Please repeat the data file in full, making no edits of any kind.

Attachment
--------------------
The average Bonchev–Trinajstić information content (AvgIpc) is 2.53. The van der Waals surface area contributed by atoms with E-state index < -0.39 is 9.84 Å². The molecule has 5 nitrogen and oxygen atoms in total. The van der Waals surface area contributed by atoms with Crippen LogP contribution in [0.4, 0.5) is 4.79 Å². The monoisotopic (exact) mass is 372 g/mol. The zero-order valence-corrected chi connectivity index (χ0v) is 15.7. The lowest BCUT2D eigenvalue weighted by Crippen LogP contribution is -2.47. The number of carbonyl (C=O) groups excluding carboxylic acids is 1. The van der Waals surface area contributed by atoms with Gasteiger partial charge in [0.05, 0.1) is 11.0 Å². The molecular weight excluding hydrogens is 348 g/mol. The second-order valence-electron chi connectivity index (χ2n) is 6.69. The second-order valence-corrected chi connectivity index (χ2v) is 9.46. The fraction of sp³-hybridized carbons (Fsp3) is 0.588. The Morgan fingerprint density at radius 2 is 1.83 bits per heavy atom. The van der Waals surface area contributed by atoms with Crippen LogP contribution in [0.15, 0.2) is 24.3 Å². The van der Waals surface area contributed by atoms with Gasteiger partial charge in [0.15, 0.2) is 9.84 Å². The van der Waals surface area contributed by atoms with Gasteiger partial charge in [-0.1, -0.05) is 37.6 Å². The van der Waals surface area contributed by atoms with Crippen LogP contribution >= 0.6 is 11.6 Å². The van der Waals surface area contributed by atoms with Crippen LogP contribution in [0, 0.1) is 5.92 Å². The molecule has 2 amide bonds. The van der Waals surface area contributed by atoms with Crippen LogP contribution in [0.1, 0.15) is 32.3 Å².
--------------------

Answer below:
The average Bonchev–Trinajstić information content (AvgIpc) is 2.53. The van der Waals surface area contributed by atoms with E-state index < -0.39 is 9.84 Å². The molecule has 5 nitrogen and oxygen atoms in total. The van der Waals surface area contributed by atoms with Crippen LogP contribution in [0.4, 0.5) is 4.79 Å². The monoisotopic (exact) mass is 372 g/mol. The zero-order valence-corrected chi connectivity index (χ0v) is 15.7. The lowest BCUT2D eigenvalue weighted by Crippen LogP contribution is -2.47. The number of carbonyl (C=O) groups excluding carboxylic acids is 1. The van der Waals surface area contributed by atoms with Gasteiger partial charge in [0.05, 0.1) is 11.0 Å². The molecular weight excluding hydrogens is 348 g/mol. The second-order valence-electron chi connectivity index (χ2n) is 6.69. The second-order valence-corrected chi connectivity index (χ2v) is 9.46. The fraction of sp³-hybridized carbons (Fsp3) is 0.588. The Morgan fingerprint density at radius 2 is 1.83 bits per heavy atom. The van der Waals surface area contributed by atoms with Crippen LogP contribution in [0.15, 0.2) is 24.3 Å². The van der Waals surface area contributed by atoms with Gasteiger partial charge in [0.15, 0.2) is 9.84 Å². The van der Waals surface area contributed by atoms with Gasteiger partial charge in [-0.1, -0.05) is 37.6 Å². The van der Waals surface area contributed by atoms with Crippen LogP contribution >= 0.6 is 11.6 Å². The van der Waals surface area contributed by atoms with Crippen LogP contribution in [0, 0.1) is 5.92 Å². The molecule has 2 amide bonds. The van der Waals surface area contributed by atoms with Crippen LogP contribution in [0.1, 0.15) is 32.3 Å².